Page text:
Today I baptised my friend – even though I’m just a “layperson”.

water drop splashing

This morning was a very special Easter Sunday service for my family and I. Today, my husband baptised our 15 year old son, Josiah, and I baptised one of my close friends, Helen. It was a joy and privilege to be involved in this public affirmation of their spiritual journeys, and the moment will stay with me for many years.

I’ve only recently realised “laypeople” have the right to baptise one another. Jesus gave all of his followers a mandate to make disciples, baptise them and teach them to obey his commands. These are not tasks we can or should outsource to professionals. I’m not a pastor in our local church. Neither is my husband (although he is an ordained minister and runs “church in a circle” during the week). In most churches, the clergy perform the baptisms on behalf of the whole community. I now believe it is appropriate for anybody to baptise the people they are personally discipling.

To be honest, I’m reluctant to use the word “laypeople” at all. I believe all of us are priests in God’s service. Our baptism is our ordination. Today, Helen and Josiah were ordained as fully fledged ministers in their own right, qualified to disciple others, baptise them and teach them to obey. Sure, they’re at an early stage of their journey, but they have the same status in God’s eyes as the greatest celebrity pastor of the biggest mega-church.

There are many little ways your church can work towards empowering God’s people to become involved participants, co-workers in Christ, rather than passive consumers. Allowing and encouraging them to baptise the people they are discipling is just one small, symbolic step towards activating the priesthood of all believers, and challenging the notion that any of us are “just” laypeople.



11 thoughts on “Today I baptised my friend – even though I’m just a “layperson”.

  1. We were recently in Utah and visited South Mountain Community Church on a Sunday that they were baptising people. It was really powerful to see friends and relatives baptising their friends and family, rather then the ‘professionals’. 🙂

    • That sounds beautiful, Mike. I’m encouraged by hearing of more and more churches thinking outside of the box and moving towards expressions which empower God’s people to be involved participants.

  2. BOOM! Heart hitting word. I love what you’ve said and your words are impacting me. Baptism is our ordination. Thank you for that idea. There is something special when we take time to recognize even though we are not professional ministers by the world standard, God has ordained us, we are part of the priesthood of all believers. He has given us gifts to bless others with, and to minister his love to others. If we all would understand this truth think how mobilized the church would be 😀 Chains would fall off, hearts would be set free simply by understanding we are ordained, and empowered to minister as well.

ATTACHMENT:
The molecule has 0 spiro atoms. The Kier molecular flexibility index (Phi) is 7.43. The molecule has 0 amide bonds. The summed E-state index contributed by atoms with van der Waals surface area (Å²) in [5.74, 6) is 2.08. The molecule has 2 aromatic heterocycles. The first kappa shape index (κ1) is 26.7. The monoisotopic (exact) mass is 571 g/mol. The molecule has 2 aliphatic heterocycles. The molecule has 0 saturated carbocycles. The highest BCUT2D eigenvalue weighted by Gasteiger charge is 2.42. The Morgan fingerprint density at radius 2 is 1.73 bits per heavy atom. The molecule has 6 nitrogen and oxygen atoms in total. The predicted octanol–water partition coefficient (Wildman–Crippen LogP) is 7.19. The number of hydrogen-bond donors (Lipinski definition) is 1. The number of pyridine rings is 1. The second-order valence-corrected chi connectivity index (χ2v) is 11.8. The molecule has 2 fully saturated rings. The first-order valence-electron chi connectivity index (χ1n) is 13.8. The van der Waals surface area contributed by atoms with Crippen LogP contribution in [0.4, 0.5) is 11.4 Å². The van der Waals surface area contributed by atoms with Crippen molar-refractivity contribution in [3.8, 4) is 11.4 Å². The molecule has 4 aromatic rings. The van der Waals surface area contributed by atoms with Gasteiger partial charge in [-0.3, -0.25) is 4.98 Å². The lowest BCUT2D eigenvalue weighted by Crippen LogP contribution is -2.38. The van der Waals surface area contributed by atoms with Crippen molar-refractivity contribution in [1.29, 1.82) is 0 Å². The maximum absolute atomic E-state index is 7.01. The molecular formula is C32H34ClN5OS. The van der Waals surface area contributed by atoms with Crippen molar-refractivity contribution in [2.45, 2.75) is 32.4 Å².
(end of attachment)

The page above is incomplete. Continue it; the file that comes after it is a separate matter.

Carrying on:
3. That’s great Kath. I agree with you that the word “layperson” is a word we shouldn’t have to use. And we too have participated in “layperson” baptisms. My wife was baptised for the first time, and I for the second time (because I didn’t count the “christening I received as a baby) by friends, at Cronulla beach in Sydney, and two of our three children were also baptised by us at Cronulla.

    hen in a home group/church we were in for about 8 years (and which only stopped because all the young “kids” got married and moved away) a few years back we had a multiple baptism (5 of the “kids” – all late teens or early 20s) – in the tidal creek behind the house we met in. It was a great night. (It was funny, there were actually three pastors present, all friends of the group, but none of them were in charge, they just participated like everyone else. Each of the 5 chose who they wanted to actually perform the baptism, and each chose family, friends, whatever as they wished, while the rest of us cheered and prayed. I think I participated directly in two of the five.)

    • That’s so lovely, Eric. It’s such a small and simple shift to make, to let family and friends be involved in the baptisms, and yet quite a big mind shift for many.


      – Kathleen

  4. Amen! We read scripture the same at our house church here in Michigan. Thank you for sharing! Welcome Josiah to the family for me. And blessings upon you and your husband as you continue to love and serve our Lord!

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